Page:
The standards are specific to the system that you are being certified to, so growers and processors have to be well-versed in organic requirements and how they vary from country to country. Growers and processors need to pay attention to whether it’s NOP organic or EU organic, for example, that they are producing to satisfy.
The challenges in providing organic herbs grown in China are similar to the rest of the world in that the farmer is trying to grow the plants in a healthy, sustainable manner in an increasingly contaminated world. There have been a few well-publicized episodes that have left the impression with some that products from China are adulterated or contaminated, but the truth is you can find some of the best ingredients in the world there.
Our Chineses Herbs in Meet EU and US Organic Certification Requirements
Because our partners are growing herbs for use specifically for the supplement and functional food industry and we know what the quality expectations are going to be, we do a lot more testing of the herbs than you would do for products grown in the US, from identity to purity. And I think you have to for botanicals imported from overseas, given that there are a lot of vulnerabilities in the global supply chain.
Whether organic or conventional, most companies that buy herbs are getting powders and extracts rather than fresh herbs, so you can’t confirm the identity of the material without some type of chemical testing. We developed an identity system that is one of the most robust in the industry, because just testing herbs when they arrive at a manufacturers production facility is not enough.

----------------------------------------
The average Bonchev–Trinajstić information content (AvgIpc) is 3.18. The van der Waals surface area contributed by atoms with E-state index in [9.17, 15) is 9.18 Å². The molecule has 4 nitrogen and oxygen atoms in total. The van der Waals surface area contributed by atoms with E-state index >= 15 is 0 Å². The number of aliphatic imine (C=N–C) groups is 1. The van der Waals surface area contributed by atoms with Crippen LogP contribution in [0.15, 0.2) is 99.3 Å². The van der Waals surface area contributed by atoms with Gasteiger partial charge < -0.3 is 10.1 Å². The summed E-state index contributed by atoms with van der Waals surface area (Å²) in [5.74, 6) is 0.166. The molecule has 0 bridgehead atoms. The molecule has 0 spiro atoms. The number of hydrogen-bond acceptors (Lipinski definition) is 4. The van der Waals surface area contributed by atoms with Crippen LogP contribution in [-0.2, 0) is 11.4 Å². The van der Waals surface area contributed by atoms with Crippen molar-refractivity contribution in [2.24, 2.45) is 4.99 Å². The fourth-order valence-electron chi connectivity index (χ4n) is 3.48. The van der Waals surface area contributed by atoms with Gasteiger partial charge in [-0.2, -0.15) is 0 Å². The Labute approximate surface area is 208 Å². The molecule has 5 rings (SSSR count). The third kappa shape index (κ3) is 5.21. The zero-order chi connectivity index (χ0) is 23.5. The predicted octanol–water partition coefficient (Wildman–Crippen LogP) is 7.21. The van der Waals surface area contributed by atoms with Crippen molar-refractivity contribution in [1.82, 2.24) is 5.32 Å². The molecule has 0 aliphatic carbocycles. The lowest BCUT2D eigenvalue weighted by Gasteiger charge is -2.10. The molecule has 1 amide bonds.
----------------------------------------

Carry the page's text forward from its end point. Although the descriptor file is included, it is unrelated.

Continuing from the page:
Testing and Manufacturing Practices Designed to Guarantee Quality and Purity
We think it makes a difference to inspect the herb both organoleptically and at a macroscopic level to confirm the identity. Other identification methods such as chemical assays, UPLC, HPTLC, and TLC follow to further confirm identity and potency as well as testing for pesticides and heavy metals. We process that harvested herb into powder, extract, tea bag cut, or dried herb, but there are other, more customized processing options we provide that can also meet organic certification.
For example, the Nuherbs Bespoke Extracts, which use organic and/or lab-tested herbs to manufacture a simple ratio extract in the US, customers choose the strength (the ratio), the solvent, and carrier they wish to use. These are extracted in the US, using our herbs imported from China. In 2019, we began offering standardized extracts (chemical markers) that can be super tailored as well, using the type of solvents, carriers, etc. specified by the customer to produce something that is fit for their specific needs, including organic certification.
You Shouldn’t Be Afraid of Sourcing Herbs From China
While China often gets a bad rap in the media, the country and its producers are critically important to delivering organic herbs and other nutraceutical ingredients used by wellness and supplement companies. To successfully produce and sell a finished product containing herbs from China that can be labeled organic, extra care, knowledge, and experience are required beyond the already complex approach to working with a global supply chain.
If you want to have a deeper conversation about China, organic herbs, or your supply chain, send me an email, I’d love to speak with you.
Wilson Lau, Vice President, Nuherbs